Foo Fighters’ decision to work with Greg Kurstin - a producer better known for his work with the likes of Adele, Sia and Lily Allen than twiddling knobs for yer da’s favourites - is probably a direct reaction to 2014’s ‘Sonic Highways’: where once stood lengthy discussions about cities’ musical heritage and hours on plane journeys, is now someone with a metaphorical PhD in the three-minute pop hit. And, in a not entirely dissimilar way to pals Queens of the Stone Age having enlisted Mark Ronson for their latest, if nothing else it’s an interesting experiment for a band often accused of settling into an all-too-familiar rhythm.
Opener ’T-Shirt’ is almost a tease. As Dave Grohl strums softly for the first thirty seconds or so, it’s as though he’s egging the world on. ‘Go on, say it; the pop guy’s made us soft’. Then all hell breaks loose - as if it ever wouldn’t. And when Foo Fighters really push it here - and they do push it - it’s, ahem, golden. ‘The Sky Is A Neighbourhood’ is both visceral and a total earworm, veering from bluesy stomp to total thrashout, while standout ‘La Dee Da’ throttles at 100mph in the most glorious way possible.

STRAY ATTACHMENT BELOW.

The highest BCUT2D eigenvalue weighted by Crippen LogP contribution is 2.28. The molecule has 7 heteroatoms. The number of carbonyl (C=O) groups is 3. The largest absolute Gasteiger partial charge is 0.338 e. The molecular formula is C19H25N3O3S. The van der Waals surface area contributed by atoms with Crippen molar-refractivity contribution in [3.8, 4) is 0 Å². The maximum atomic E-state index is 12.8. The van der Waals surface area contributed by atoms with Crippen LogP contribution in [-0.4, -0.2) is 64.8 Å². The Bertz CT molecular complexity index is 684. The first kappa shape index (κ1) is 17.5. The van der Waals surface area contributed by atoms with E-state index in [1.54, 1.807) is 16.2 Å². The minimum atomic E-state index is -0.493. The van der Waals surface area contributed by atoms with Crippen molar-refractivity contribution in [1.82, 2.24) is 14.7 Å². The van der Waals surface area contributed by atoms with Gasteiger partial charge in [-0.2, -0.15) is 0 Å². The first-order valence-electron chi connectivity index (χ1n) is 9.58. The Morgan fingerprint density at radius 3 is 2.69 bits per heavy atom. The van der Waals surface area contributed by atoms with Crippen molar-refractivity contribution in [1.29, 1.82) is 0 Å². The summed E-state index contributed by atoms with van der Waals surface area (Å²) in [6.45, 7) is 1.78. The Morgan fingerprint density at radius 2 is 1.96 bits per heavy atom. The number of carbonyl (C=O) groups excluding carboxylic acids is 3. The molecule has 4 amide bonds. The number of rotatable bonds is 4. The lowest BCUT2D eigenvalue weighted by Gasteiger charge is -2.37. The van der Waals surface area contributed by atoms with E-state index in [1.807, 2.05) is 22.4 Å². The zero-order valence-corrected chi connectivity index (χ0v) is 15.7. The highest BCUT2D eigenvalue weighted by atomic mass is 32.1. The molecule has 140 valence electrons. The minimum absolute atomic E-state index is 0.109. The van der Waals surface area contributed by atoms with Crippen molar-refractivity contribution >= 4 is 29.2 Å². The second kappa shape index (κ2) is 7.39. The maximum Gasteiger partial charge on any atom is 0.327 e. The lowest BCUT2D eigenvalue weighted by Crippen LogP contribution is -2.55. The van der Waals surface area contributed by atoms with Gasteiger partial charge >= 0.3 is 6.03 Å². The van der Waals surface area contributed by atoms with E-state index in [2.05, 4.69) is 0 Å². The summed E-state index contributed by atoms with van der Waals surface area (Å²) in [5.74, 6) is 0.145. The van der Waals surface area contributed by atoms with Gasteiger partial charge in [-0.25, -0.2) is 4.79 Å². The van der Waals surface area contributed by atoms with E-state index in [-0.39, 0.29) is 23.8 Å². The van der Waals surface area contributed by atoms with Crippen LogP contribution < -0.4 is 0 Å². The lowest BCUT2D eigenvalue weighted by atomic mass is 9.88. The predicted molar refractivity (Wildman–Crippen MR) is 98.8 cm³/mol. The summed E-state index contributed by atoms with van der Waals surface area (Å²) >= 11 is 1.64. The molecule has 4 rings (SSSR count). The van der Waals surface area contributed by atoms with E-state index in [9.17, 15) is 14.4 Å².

The quietest moments shimmer too (Dirty Water’ could be ripped straight from ‘Abbey Road’) while the track which actually does feature a Beatle - the customary Taylor Hawkins-fronted number ‘Sunday Rain’ (Macca’s behind the kit) - is nothing short of charming.
Foo Fighters’ ninth is, then, more interesting than one might’ve expected.
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The two events will happen this September.
“His musical spirit and infectious laughter will live on with all of us forever,” says a statement from the band.
The horror-comedy film will be released next month.
The group will be returning to the UK next summer.